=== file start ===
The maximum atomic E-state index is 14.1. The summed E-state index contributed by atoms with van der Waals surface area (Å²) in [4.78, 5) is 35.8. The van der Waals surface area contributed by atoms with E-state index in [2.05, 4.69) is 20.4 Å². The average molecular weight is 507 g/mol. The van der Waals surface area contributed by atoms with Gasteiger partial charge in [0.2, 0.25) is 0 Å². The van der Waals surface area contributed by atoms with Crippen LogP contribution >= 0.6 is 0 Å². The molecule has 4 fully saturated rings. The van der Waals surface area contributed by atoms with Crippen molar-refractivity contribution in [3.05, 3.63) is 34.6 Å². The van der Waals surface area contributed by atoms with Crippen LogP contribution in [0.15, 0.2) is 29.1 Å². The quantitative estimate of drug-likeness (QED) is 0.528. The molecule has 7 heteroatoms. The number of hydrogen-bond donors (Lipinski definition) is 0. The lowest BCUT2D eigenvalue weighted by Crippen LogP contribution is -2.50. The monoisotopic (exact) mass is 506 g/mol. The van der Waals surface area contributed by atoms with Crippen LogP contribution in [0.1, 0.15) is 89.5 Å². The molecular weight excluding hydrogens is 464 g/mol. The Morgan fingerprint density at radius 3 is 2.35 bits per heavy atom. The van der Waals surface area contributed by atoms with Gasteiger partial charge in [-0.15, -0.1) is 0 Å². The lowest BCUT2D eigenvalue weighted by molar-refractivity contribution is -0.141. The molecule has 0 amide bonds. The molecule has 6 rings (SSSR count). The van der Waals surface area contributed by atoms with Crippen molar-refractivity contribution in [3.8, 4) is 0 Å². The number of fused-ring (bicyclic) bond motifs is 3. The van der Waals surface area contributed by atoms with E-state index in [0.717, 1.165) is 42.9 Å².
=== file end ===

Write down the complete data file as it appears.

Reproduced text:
The maximum atomic E-state index is 14.1. The summed E-state index contributed by atoms with van der Waals surface area (Å²) in [4.78, 5) is 35.8. The van der Waals surface area contributed by atoms with E-state index in [2.05, 4.69) is 20.4 Å². The average molecular weight is 507 g/mol. The van der Waals surface area contributed by atoms with Gasteiger partial charge in [0.2, 0.25) is 0 Å². The van der Waals surface area contributed by atoms with Crippen LogP contribution >= 0.6 is 0 Å². The molecule has 4 fully saturated rings. The van der Waals surface area contributed by atoms with Crippen molar-refractivity contribution in [3.05, 3.63) is 34.6 Å². The van der Waals surface area contributed by atoms with Crippen LogP contribution in [0.15, 0.2) is 29.1 Å². The quantitative estimate of drug-likeness (QED) is 0.528. The molecule has 7 heteroatoms. The number of hydrogen-bond donors (Lipinski definition) is 0. The lowest BCUT2D eigenvalue weighted by Crippen LogP contribution is -2.50. The monoisotopic (exact) mass is 506 g/mol. The van der Waals surface area contributed by atoms with Crippen LogP contribution in [0.1, 0.15) is 89.5 Å². The molecular weight excluding hydrogens is 464 g/mol. The Morgan fingerprint density at radius 3 is 2.35 bits per heavy atom. The van der Waals surface area contributed by atoms with Gasteiger partial charge in [-0.15, -0.1) is 0 Å². The lowest BCUT2D eigenvalue weighted by molar-refractivity contribution is -0.141. The molecule has 0 amide bonds. The molecule has 6 rings (SSSR count). The van der Waals surface area contributed by atoms with Crippen molar-refractivity contribution in [3.8, 4) is 0 Å². The number of fused-ring (bicyclic) bond motifs is 3. The van der Waals surface area contributed by atoms with E-state index in [0.717, 1.165) is 42.9 Å².